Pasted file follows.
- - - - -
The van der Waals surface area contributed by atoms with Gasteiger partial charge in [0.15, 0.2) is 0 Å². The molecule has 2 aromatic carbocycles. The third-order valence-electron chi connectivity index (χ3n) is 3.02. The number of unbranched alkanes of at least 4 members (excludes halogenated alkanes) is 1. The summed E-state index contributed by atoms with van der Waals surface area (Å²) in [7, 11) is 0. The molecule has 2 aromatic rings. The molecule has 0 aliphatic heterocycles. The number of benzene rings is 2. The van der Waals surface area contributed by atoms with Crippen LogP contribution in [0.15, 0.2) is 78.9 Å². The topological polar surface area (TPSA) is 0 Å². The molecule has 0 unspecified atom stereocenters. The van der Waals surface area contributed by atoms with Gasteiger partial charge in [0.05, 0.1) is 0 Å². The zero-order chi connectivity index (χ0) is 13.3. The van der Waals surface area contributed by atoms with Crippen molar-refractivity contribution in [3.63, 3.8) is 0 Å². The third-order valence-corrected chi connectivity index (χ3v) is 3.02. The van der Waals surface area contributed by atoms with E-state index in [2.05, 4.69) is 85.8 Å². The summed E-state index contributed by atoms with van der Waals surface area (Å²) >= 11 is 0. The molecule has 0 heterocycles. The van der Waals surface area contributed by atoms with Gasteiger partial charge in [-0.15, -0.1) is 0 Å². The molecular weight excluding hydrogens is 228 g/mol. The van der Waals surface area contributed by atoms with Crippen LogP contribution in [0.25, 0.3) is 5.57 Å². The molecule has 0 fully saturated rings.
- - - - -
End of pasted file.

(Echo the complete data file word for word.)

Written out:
The van der Waals surface area contributed by atoms with Gasteiger partial charge in [0.15, 0.2) is 0 Å². The molecule has 2 aromatic carbocycles. The third-order valence-electron chi connectivity index (χ3n) is 3.02. The number of unbranched alkanes of at least 4 members (excludes halogenated alkanes) is 1. The summed E-state index contributed by atoms with van der Waals surface area (Å²) in [7, 11) is 0. The molecule has 2 aromatic rings. The molecule has 0 aliphatic heterocycles. The number of benzene rings is 2. The van der Waals surface area contributed by atoms with Crippen LogP contribution in [0.15, 0.2) is 78.9 Å². The topological polar surface area (TPSA) is 0 Å². The molecule has 0 unspecified atom stereocenters. The van der Waals surface area contributed by atoms with Gasteiger partial charge in [0.05, 0.1) is 0 Å². The zero-order chi connectivity index (χ0) is 13.3. The van der Waals surface area contributed by atoms with Crippen molar-refractivity contribution in [3.63, 3.8) is 0 Å². The third-order valence-corrected chi connectivity index (χ3v) is 3.02. The van der Waals surface area contributed by atoms with E-state index in [2.05, 4.69) is 85.8 Å². The summed E-state index contributed by atoms with van der Waals surface area (Å²) >= 11 is 0. The molecule has 0 heterocycles. The van der Waals surface area contributed by atoms with Gasteiger partial charge in [-0.15, -0.1) is 0 Å². The molecular weight excluding hydrogens is 228 g/mol. The van der Waals surface area contributed by atoms with Crippen LogP contribution in [0.25, 0.3) is 5.57 Å². The molecule has 0 fully saturated rings.